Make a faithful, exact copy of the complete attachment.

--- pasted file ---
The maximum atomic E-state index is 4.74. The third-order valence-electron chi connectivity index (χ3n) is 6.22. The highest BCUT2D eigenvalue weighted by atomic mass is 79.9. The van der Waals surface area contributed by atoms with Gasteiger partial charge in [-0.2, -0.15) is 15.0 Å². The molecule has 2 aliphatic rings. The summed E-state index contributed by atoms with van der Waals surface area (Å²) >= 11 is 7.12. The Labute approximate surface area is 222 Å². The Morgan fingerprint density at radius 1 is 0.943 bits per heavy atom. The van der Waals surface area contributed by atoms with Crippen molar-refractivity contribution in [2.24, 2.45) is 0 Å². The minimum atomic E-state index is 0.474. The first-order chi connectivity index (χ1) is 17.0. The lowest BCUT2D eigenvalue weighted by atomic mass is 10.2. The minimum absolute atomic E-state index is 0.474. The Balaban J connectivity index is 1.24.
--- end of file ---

The maximum atomic E-state index is 4.74. The third-order valence-electron chi connectivity index (χ3n) is 6.22. The highest BCUT2D eigenvalue weighted by atomic mass is 79.9. The van der Waals surface area contributed by atoms with Gasteiger partial charge in [-0.2, -0.15) is 15.0 Å². The molecule has 2 aliphatic rings. The summed E-state index contributed by atoms with van der Waals surface area (Å²) >= 11 is 7.12. The Labute approximate surface area is 222 Å². The Morgan fingerprint density at radius 1 is 0.943 bits per heavy atom. The van der Waals surface area contributed by atoms with Crippen molar-refractivity contribution in [2.24, 2.45) is 0 Å². The minimum atomic E-state index is 0.474. The first-order chi connectivity index (χ1) is 17.0. The lowest BCUT2D eigenvalue weighted by atomic mass is 10.2. The minimum absolute atomic E-state index is 0.474. The Balaban J connectivity index is 1.24.